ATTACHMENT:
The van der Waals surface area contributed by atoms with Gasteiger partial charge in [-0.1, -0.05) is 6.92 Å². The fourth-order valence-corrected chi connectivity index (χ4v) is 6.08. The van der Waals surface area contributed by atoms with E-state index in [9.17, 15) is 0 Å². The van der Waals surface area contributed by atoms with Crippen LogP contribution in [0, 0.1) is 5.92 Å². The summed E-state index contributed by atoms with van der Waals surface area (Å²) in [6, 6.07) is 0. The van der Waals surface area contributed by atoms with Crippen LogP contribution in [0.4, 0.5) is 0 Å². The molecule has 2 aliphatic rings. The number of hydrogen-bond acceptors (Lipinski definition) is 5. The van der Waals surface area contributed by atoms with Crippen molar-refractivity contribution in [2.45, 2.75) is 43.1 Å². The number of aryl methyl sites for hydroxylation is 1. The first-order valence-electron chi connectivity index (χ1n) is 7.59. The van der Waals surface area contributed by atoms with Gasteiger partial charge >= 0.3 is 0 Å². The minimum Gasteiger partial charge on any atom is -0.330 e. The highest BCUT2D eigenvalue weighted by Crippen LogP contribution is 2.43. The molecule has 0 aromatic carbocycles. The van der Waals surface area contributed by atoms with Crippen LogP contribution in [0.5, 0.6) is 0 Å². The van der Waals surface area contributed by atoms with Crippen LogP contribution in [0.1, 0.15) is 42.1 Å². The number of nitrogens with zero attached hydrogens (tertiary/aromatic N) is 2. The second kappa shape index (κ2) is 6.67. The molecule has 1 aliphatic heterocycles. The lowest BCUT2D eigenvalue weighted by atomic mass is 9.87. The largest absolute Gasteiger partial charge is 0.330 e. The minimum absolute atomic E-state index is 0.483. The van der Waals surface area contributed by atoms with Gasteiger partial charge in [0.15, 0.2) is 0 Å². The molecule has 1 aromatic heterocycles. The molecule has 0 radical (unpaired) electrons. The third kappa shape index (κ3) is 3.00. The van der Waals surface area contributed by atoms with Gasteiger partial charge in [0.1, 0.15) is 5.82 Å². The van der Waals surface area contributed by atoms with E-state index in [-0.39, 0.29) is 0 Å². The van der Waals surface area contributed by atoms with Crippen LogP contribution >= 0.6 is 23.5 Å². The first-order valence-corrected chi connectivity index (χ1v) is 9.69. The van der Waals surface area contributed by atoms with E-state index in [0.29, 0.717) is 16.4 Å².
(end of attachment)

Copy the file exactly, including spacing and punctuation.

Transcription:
The van der Waals surface area contributed by atoms with Gasteiger partial charge in [-0.1, -0.05) is 6.92 Å². The fourth-order valence-corrected chi connectivity index (χ4v) is 6.08. The van der Waals surface area contributed by atoms with E-state index in [9.17, 15) is 0 Å². The van der Waals surface area contributed by atoms with Crippen LogP contribution in [0, 0.1) is 5.92 Å². The summed E-state index contributed by atoms with van der Waals surface area (Å²) in [6, 6.07) is 0. The van der Waals surface area contributed by atoms with Crippen LogP contribution in [0.4, 0.5) is 0 Å². The molecule has 2 aliphatic rings. The number of hydrogen-bond acceptors (Lipinski definition) is 5. The van der Waals surface area contributed by atoms with Crippen molar-refractivity contribution in [2.45, 2.75) is 43.1 Å². The number of aryl methyl sites for hydroxylation is 1. The first-order valence-electron chi connectivity index (χ1n) is 7.59. The van der Waals surface area contributed by atoms with Gasteiger partial charge >= 0.3 is 0 Å². The minimum Gasteiger partial charge on any atom is -0.330 e. The highest BCUT2D eigenvalue weighted by Crippen LogP contribution is 2.43. The molecule has 0 aromatic carbocycles. The van der Waals surface area contributed by atoms with Crippen LogP contribution in [0.5, 0.6) is 0 Å². The van der Waals surface area contributed by atoms with Crippen LogP contribution in [0.1, 0.15) is 42.1 Å². The number of nitrogens with zero attached hydrogens (tertiary/aromatic N) is 2. The second kappa shape index (κ2) is 6.67. The molecule has 1 aliphatic heterocycles. The lowest BCUT2D eigenvalue weighted by atomic mass is 9.87. The largest absolute Gasteiger partial charge is 0.330 e. The minimum absolute atomic E-state index is 0.483. The van der Waals surface area contributed by atoms with Gasteiger partial charge in [0.15, 0.2) is 0 Å². The molecule has 1 aromatic heterocycles. The molecule has 0 radical (unpaired) electrons. The third kappa shape index (κ3) is 3.00. The van der Waals surface area contributed by atoms with Gasteiger partial charge in [0.1, 0.15) is 5.82 Å². The van der Waals surface area contributed by atoms with E-state index in [-0.39, 0.29) is 0 Å². The van der Waals surface area contributed by atoms with Crippen LogP contribution >= 0.6 is 23.5 Å². The first-order valence-corrected chi connectivity index (χ1v) is 9.69. The van der Waals surface area contributed by atoms with E-state index in [0.29, 0.717) is 16.4 Å².